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Gravitation problem (estimate numbers of stars in our galaxy)

  1. May 13, 2012 #1
    1. The problem statement, all variables and given/known data
    The sun mass MS = 2.0 E30 kg revolves around the center of the milky way which has a total extension of 2.2 E20 m. The sun takes 2.5 E8 years to complete one revolution. Estimate the number of star in our galaxy based on this data.

    Suppose that the distribution is spherically simetric and the sun is in the very outskirts of the galaxy.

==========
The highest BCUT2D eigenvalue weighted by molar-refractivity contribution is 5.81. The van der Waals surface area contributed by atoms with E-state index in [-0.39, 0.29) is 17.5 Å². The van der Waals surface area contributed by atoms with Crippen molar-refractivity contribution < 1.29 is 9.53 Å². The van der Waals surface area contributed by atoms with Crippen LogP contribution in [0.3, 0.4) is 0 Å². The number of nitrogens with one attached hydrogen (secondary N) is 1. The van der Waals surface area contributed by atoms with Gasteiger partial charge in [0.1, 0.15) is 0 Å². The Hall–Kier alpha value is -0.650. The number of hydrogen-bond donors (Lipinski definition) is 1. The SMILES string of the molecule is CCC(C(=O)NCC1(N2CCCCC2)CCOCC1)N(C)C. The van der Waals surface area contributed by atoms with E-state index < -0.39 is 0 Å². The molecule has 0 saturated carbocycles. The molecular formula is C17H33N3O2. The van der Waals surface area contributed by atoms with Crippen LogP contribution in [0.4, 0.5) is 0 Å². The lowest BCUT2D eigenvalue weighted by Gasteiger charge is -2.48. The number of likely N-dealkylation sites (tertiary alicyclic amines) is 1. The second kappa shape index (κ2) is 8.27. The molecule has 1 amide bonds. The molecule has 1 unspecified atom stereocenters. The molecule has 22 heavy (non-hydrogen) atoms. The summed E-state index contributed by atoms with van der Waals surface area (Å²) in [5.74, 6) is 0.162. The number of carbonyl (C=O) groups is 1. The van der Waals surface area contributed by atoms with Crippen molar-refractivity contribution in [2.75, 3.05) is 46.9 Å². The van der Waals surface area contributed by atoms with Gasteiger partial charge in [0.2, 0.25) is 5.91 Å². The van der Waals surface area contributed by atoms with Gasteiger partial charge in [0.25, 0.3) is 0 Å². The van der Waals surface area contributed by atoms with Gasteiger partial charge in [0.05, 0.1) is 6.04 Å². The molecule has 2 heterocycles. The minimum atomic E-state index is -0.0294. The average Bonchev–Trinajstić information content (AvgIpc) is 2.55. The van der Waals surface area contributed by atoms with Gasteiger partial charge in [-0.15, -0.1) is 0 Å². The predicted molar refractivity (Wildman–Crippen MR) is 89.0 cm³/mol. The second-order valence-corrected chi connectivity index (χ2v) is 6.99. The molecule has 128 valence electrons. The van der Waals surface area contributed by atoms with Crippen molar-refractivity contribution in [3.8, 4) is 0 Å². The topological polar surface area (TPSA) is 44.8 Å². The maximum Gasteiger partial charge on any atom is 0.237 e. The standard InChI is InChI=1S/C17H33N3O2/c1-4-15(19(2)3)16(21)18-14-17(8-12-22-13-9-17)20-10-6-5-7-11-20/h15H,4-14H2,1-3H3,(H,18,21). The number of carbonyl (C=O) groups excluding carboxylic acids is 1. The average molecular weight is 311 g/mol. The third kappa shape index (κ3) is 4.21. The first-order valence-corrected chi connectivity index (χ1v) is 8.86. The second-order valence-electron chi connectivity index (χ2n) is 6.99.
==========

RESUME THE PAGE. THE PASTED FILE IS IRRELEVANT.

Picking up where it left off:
2. Relevant equations

    [itex]F = \frac{-GmM}{r^2}[/itex]

    3. The attempt at a solution

    I'm not sure where to start.
    What I did think is use the mass of the galaxy somehow (which I found as result in another exercise, but could be done by Kepler's third law, since we have the period and the distance to center.) MG = 1.5 E12 times the mass of sun = 3 E42 kg.

    I feel that I have to integrate something, but how could that give me a discrete number of stars...
     
  2. jcsd
  3. May 13, 2012 #2

    tiny-tim

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    Hi U.Renko! :smile:
    I'll guess that you're supposed to assume that all stars have the same mass as the sun. :wink:
     
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